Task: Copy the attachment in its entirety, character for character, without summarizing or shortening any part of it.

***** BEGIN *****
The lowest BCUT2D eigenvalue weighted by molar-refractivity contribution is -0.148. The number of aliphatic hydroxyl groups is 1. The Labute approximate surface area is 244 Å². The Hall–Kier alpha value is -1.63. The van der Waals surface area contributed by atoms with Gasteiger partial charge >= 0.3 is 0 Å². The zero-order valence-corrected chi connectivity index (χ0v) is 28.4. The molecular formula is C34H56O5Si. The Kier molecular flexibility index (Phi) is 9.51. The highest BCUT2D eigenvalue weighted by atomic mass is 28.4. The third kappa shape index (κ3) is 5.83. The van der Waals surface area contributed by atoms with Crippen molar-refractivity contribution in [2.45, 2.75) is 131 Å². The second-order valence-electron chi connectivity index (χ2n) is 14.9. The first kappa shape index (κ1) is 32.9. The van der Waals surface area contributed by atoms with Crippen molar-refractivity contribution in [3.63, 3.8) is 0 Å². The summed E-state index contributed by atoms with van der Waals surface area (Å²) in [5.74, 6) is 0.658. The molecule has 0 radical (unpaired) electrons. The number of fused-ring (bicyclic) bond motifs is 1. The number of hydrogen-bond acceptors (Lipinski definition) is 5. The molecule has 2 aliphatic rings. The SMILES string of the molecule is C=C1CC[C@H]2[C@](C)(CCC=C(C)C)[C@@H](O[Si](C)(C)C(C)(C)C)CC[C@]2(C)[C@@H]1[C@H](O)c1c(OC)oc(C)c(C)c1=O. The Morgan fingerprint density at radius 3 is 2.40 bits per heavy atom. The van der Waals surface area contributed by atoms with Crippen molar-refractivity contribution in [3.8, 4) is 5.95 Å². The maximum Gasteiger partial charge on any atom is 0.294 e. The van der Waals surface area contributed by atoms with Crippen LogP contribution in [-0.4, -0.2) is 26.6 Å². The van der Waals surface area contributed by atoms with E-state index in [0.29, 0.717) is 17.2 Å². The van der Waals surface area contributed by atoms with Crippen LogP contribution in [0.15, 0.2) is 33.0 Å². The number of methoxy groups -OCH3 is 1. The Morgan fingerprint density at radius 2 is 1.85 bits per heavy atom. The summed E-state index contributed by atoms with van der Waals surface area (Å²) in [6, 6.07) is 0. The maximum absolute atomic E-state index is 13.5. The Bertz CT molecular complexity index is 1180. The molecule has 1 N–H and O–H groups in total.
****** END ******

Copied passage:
The lowest BCUT2D eigenvalue weighted by molar-refractivity contribution is -0.148. The number of aliphatic hydroxyl groups is 1. The Labute approximate surface area is 244 Å². The Hall–Kier alpha value is -1.63. The van der Waals surface area contributed by atoms with Gasteiger partial charge >= 0.3 is 0 Å². The zero-order valence-corrected chi connectivity index (χ0v) is 28.4. The molecular formula is C34H56O5Si. The Kier molecular flexibility index (Phi) is 9.51. The highest BCUT2D eigenvalue weighted by atomic mass is 28.4. The third kappa shape index (κ3) is 5.83. The van der Waals surface area contributed by atoms with Crippen molar-refractivity contribution in [2.45, 2.75) is 131 Å². The second-order valence-electron chi connectivity index (χ2n) is 14.9. The first kappa shape index (κ1) is 32.9. The van der Waals surface area contributed by atoms with Crippen molar-refractivity contribution in [3.63, 3.8) is 0 Å². The summed E-state index contributed by atoms with van der Waals surface area (Å²) in [5.74, 6) is 0.658. The molecule has 0 radical (unpaired) electrons. The number of fused-ring (bicyclic) bond motifs is 1. The number of hydrogen-bond acceptors (Lipinski definition) is 5. The molecule has 2 aliphatic rings. The SMILES string of the molecule is C=C1CC[C@H]2[C@](C)(CCC=C(C)C)[C@@H](O[Si](C)(C)C(C)(C)C)CC[C@]2(C)[C@@H]1[C@H](O)c1c(OC)oc(C)c(C)c1=O. The Morgan fingerprint density at radius 3 is 2.40 bits per heavy atom. The van der Waals surface area contributed by atoms with Crippen molar-refractivity contribution in [3.8, 4) is 5.95 Å². The maximum Gasteiger partial charge on any atom is 0.294 e. The van der Waals surface area contributed by atoms with Crippen LogP contribution in [-0.4, -0.2) is 26.6 Å². The van der Waals surface area contributed by atoms with E-state index in [0.29, 0.717) is 17.2 Å². The van der Waals surface area contributed by atoms with Crippen LogP contribution in [0.15, 0.2) is 33.0 Å². The number of methoxy groups -OCH3 is 1. The Morgan fingerprint density at radius 2 is 1.85 bits per heavy atom. The summed E-state index contributed by atoms with van der Waals surface area (Å²) in [6, 6.07) is 0. The maximum absolute atomic E-state index is 13.5. The Bertz CT molecular complexity index is 1180. The molecule has 1 N–H and O–H groups in total.